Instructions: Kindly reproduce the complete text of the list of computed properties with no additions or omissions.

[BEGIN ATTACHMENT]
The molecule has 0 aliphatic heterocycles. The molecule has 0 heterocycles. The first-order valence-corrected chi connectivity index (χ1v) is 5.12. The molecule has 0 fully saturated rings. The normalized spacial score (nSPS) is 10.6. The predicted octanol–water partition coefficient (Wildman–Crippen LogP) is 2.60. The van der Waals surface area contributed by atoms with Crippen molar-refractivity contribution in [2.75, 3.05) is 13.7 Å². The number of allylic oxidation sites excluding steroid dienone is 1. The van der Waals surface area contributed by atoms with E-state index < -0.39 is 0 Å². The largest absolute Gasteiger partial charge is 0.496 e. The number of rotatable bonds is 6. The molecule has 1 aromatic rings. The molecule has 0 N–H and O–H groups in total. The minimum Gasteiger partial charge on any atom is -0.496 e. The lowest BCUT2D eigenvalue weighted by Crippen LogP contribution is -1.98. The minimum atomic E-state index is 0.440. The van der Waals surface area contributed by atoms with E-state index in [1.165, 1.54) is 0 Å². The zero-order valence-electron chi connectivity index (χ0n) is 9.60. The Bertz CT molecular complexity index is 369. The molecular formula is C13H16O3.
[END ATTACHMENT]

The molecule has 0 aliphatic heterocycles. The molecule has 0 heterocycles. The first-order valence-corrected chi connectivity index (χ1v) is 5.12. The molecule has 0 fully saturated rings. The normalized spacial score (nSPS) is 10.6. The predicted octanol–water partition coefficient (Wildman–Crippen LogP) is 2.60. The van der Waals surface area contributed by atoms with Crippen molar-refractivity contribution in [2.75, 3.05) is 13.7 Å². The number of allylic oxidation sites excluding steroid dienone is 1. The van der Waals surface area contributed by atoms with E-state index < -0.39 is 0 Å². The largest absolute Gasteiger partial charge is 0.496 e. The number of rotatable bonds is 6. The molecule has 1 aromatic rings. The molecule has 0 N–H and O–H groups in total. The minimum Gasteiger partial charge on any atom is -0.496 e. The lowest BCUT2D eigenvalue weighted by Crippen LogP contribution is -1.98. The minimum atomic E-state index is 0.440. The van der Waals surface area contributed by atoms with E-state index in [1.165, 1.54) is 0 Å². The zero-order valence-electron chi connectivity index (χ0n) is 9.60. The Bertz CT molecular complexity index is 369. The molecular formula is C13H16O3.